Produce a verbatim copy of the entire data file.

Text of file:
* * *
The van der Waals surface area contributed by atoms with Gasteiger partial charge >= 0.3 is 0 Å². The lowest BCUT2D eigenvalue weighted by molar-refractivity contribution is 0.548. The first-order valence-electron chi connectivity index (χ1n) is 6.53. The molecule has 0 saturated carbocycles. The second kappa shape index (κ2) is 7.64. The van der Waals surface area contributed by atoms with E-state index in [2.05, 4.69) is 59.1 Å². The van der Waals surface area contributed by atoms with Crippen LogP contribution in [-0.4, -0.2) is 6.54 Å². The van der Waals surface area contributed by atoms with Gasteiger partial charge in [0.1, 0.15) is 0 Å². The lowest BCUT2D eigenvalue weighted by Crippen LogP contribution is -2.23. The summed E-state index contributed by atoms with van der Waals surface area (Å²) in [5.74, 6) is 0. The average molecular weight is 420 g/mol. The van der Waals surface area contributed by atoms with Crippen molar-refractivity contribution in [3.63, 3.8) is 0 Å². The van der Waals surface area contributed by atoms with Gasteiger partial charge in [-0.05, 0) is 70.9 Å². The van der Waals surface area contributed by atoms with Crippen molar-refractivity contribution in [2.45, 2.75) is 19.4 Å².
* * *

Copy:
The van der Waals surface area contributed by atoms with Gasteiger partial charge >= 0.3 is 0 Å². The lowest BCUT2D eigenvalue weighted by molar-refractivity contribution is 0.548. The first-order valence-electron chi connectivity index (χ1n) is 6.53. The molecule has 0 saturated carbocycles. The second kappa shape index (κ2) is 7.64. The van der Waals surface area contributed by atoms with E-state index in [2.05, 4.69) is 59.1 Å². The van der Waals surface area contributed by atoms with Crippen LogP contribution in [-0.4, -0.2) is 6.54 Å². The van der Waals surface area contributed by atoms with Gasteiger partial charge in [0.1, 0.15) is 0 Å². The lowest BCUT2D eigenvalue weighted by Crippen LogP contribution is -2.23. The summed E-state index contributed by atoms with van der Waals surface area (Å²) in [5.74, 6) is 0. The average molecular weight is 420 g/mol. The van der Waals surface area contributed by atoms with Crippen molar-refractivity contribution in [3.63, 3.8) is 0 Å². The van der Waals surface area contributed by atoms with Gasteiger partial charge in [-0.05, 0) is 70.9 Å². The van der Waals surface area contributed by atoms with Crippen molar-refractivity contribution in [2.45, 2.75) is 19.4 Å².